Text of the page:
Open Access Research article

Cost-effectiveness of monitoring glaucoma patients in shared care: an economic evaluation alongside a randomized controlled trial

Kim M Holtzer-Goor1*, Esther van Sprundel23, Hans G Lemij3, Thomas Plochg4, Niek S Klazinga4 and Marc A Koopmanschap1

Author Affiliations

1 Institute for Medical Technology Assessment-Erasmus University Rotterdam, Rotterdam, the Netherlands

2 Rotterdam Ophthalmic Institute, Rotterdam, the Netherlands

3 The Rotterdam Eye Hospital, Rotterdam, the Netherlands

4 Department of Social Medicine, Academic Medical Center (AMC)/University of Amsterdam, the Netherlands

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BMC Health Services Research 2010, 10:312  doi:10.1186/1472-6963-10-312

Published: 17 November 2010



Population aging increases the number of glaucoma patients which leads to higher workloads of glaucoma specialists. If stable glaucoma patients were monitored by optometrists and ophthalmic technicians in a glaucoma follow-up unit (GFU) rather than by glaucoma specialists, the specialists' workload and waiting lists might be reduced.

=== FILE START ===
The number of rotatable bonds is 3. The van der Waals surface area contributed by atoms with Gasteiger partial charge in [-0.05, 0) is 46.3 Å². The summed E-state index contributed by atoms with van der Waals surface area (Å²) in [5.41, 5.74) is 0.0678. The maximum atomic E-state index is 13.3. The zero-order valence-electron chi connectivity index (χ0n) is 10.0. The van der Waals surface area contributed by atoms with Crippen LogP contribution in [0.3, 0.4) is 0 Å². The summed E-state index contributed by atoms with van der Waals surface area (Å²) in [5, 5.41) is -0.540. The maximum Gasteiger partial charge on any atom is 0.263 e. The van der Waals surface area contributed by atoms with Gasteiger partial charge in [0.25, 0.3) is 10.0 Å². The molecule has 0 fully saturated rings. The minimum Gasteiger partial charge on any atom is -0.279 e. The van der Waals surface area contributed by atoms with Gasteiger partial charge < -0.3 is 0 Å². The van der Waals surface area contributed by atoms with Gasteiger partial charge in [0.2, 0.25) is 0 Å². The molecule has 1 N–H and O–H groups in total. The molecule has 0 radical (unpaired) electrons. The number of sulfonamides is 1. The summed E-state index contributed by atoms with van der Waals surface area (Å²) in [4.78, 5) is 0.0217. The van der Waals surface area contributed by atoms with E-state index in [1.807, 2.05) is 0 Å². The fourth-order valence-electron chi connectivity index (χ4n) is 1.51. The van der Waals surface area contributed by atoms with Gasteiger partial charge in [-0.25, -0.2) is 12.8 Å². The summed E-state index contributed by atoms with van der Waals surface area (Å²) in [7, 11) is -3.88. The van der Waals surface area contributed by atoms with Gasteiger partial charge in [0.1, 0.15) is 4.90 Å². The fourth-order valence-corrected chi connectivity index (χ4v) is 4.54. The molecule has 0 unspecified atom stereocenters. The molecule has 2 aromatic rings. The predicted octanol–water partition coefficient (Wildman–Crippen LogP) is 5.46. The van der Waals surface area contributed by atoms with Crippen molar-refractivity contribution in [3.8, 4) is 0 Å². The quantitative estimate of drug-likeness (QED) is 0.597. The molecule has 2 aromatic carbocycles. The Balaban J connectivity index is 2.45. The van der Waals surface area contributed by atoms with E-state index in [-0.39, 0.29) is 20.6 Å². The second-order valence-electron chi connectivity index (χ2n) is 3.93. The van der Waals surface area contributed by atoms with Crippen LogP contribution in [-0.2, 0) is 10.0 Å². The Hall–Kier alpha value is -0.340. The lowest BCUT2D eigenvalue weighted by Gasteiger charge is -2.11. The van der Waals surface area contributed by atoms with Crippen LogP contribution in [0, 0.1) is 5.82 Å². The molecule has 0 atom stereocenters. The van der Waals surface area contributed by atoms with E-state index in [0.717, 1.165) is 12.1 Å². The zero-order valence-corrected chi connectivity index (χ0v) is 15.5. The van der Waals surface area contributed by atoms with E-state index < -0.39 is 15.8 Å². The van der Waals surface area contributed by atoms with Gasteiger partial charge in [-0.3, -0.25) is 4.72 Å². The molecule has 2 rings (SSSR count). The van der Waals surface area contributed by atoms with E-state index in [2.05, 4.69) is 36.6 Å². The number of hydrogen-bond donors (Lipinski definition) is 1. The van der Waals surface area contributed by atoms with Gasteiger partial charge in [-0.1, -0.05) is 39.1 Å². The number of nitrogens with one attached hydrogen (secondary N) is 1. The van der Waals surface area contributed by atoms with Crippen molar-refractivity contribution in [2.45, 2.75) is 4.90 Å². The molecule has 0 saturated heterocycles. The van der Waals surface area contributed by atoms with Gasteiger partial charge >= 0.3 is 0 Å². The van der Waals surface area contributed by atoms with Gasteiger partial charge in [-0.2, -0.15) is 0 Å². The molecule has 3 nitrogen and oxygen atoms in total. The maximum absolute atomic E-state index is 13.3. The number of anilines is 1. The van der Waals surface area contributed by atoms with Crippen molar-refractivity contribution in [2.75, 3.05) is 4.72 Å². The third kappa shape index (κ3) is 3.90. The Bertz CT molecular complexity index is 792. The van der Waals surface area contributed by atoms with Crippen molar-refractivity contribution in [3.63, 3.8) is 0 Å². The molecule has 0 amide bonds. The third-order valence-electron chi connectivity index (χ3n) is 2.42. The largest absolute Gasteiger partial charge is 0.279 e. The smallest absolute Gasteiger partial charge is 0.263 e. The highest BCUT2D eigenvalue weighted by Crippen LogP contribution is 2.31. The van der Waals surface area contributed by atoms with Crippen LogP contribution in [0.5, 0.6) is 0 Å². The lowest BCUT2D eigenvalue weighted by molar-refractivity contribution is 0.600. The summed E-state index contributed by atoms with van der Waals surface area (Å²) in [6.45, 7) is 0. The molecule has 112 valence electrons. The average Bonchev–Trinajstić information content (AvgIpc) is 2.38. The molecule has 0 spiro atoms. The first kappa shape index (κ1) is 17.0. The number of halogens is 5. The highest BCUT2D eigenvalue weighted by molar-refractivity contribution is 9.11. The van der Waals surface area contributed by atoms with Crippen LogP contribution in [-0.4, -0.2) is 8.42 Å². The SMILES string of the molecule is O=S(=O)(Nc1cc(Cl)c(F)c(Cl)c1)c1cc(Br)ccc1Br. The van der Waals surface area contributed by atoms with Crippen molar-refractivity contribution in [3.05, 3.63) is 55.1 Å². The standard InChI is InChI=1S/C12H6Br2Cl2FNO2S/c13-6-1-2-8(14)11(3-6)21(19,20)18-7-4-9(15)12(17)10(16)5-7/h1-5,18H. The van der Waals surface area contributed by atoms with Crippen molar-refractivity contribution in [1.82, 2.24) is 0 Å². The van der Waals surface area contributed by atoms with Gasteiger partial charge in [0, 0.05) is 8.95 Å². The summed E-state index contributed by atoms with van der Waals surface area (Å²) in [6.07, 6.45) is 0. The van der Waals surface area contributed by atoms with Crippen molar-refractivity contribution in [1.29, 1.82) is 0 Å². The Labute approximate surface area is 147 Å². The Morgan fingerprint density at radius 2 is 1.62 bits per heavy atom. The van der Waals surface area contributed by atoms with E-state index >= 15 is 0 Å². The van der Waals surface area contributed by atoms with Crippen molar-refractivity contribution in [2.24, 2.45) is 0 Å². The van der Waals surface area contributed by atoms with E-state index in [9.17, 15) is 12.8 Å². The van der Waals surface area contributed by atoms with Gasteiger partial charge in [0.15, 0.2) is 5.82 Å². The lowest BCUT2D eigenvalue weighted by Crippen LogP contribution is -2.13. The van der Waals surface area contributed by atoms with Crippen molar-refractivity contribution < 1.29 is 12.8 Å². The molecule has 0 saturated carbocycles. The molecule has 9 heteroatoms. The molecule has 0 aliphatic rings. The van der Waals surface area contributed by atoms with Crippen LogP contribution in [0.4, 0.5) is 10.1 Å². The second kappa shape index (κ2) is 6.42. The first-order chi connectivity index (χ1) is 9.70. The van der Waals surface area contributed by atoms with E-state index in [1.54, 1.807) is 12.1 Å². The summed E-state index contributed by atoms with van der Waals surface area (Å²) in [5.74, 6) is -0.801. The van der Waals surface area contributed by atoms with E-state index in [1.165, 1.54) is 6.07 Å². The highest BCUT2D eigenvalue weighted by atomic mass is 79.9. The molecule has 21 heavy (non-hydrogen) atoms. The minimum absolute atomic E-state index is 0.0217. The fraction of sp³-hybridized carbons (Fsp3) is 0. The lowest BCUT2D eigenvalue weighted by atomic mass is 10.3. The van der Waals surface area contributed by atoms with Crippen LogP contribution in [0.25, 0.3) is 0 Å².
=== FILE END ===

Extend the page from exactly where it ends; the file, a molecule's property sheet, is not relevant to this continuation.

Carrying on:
We compared costs and quality of care at the GFU with those of usual care by glaucoma specialists in the Rotterdam Eye Hospital (REH) in a 30-month randomized clinical trial. Because quality of care turned out to be similar, we focus here on the costs.


Stable glaucoma patients were randomized between the GFU and the glaucoma specialist group. Costs per patient year were calculated from four perspectives: those of patients, the Rotterdam Eye Hospital (REH), Dutch healthcare system, and society. The outcome measures were: compliance to the protocol; patient satisfaction; stability according to the practitioner; mean difference in IOP; results of the examinations; and number of treatment changes.


Baseline characteristics (such as age, intraocular pressure and target pressure) were comparable between the GFU group (n = 410) and the glaucoma specialist group (n = 405).

Despite a higher number of visits per year, mean hospital costs per patient year were lower in the GFU group (€139 vs. €161). Patients' time and travel costs were similar. Healthcare costs were significantly lower for the GFU group (€230 vs. €251), as were societal costs (€310 vs. €339) (p < 0.01). Bootstrap-, sensitivity- and scenario-analyses showed that the costs were robust when varying hospital policy and the duration of visits and tests.


We conclude that this GFU is cost-effective and deserves to be considered for implementation in other hospitals.